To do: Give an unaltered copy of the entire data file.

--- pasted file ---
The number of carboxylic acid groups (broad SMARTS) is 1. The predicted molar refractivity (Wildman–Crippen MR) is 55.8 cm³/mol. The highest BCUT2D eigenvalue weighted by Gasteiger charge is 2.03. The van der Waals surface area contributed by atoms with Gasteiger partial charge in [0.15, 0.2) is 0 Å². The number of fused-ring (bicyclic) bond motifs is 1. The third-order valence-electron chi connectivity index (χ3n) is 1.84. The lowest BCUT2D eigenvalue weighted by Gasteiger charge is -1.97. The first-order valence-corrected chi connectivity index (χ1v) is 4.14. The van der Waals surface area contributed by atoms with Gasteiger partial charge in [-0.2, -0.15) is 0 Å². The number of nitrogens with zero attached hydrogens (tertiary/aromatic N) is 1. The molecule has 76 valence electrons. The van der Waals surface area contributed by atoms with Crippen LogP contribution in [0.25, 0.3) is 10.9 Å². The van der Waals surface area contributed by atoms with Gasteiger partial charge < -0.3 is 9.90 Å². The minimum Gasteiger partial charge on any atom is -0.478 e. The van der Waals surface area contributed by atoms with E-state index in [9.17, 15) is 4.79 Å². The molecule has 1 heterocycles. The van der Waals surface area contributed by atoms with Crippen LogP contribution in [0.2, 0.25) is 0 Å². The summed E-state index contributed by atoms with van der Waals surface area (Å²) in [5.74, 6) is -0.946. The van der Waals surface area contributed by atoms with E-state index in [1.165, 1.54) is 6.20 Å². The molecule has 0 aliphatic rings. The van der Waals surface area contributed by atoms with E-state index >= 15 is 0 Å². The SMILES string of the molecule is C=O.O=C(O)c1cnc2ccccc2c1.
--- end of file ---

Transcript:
The number of carboxylic acid groups (broad SMARTS) is 1. The predicted molar refractivity (Wildman–Crippen MR) is 55.8 cm³/mol. The highest BCUT2D eigenvalue weighted by Gasteiger charge is 2.03. The van der Waals surface area contributed by atoms with Gasteiger partial charge in [0.15, 0.2) is 0 Å². The number of fused-ring (bicyclic) bond motifs is 1. The third-order valence-electron chi connectivity index (χ3n) is 1.84. The lowest BCUT2D eigenvalue weighted by Gasteiger charge is -1.97. The first-order valence-corrected chi connectivity index (χ1v) is 4.14. The van der Waals surface area contributed by atoms with Gasteiger partial charge in [-0.2, -0.15) is 0 Å². The number of nitrogens with zero attached hydrogens (tertiary/aromatic N) is 1. The molecule has 76 valence electrons. The van der Waals surface area contributed by atoms with Crippen LogP contribution in [0.25, 0.3) is 10.9 Å². The van der Waals surface area contributed by atoms with Gasteiger partial charge < -0.3 is 9.90 Å². The minimum Gasteiger partial charge on any atom is -0.478 e. The van der Waals surface area contributed by atoms with E-state index in [9.17, 15) is 4.79 Å². The molecule has 1 heterocycles. The van der Waals surface area contributed by atoms with Crippen LogP contribution in [0.2, 0.25) is 0 Å². The summed E-state index contributed by atoms with van der Waals surface area (Å²) in [5.74, 6) is -0.946. The van der Waals surface area contributed by atoms with E-state index in [1.165, 1.54) is 6.20 Å². The molecule has 0 aliphatic rings. The van der Waals surface area contributed by atoms with E-state index >= 15 is 0 Å². The SMILES string of the molecule is C=O.O=C(O)c1cnc2ccccc2c1.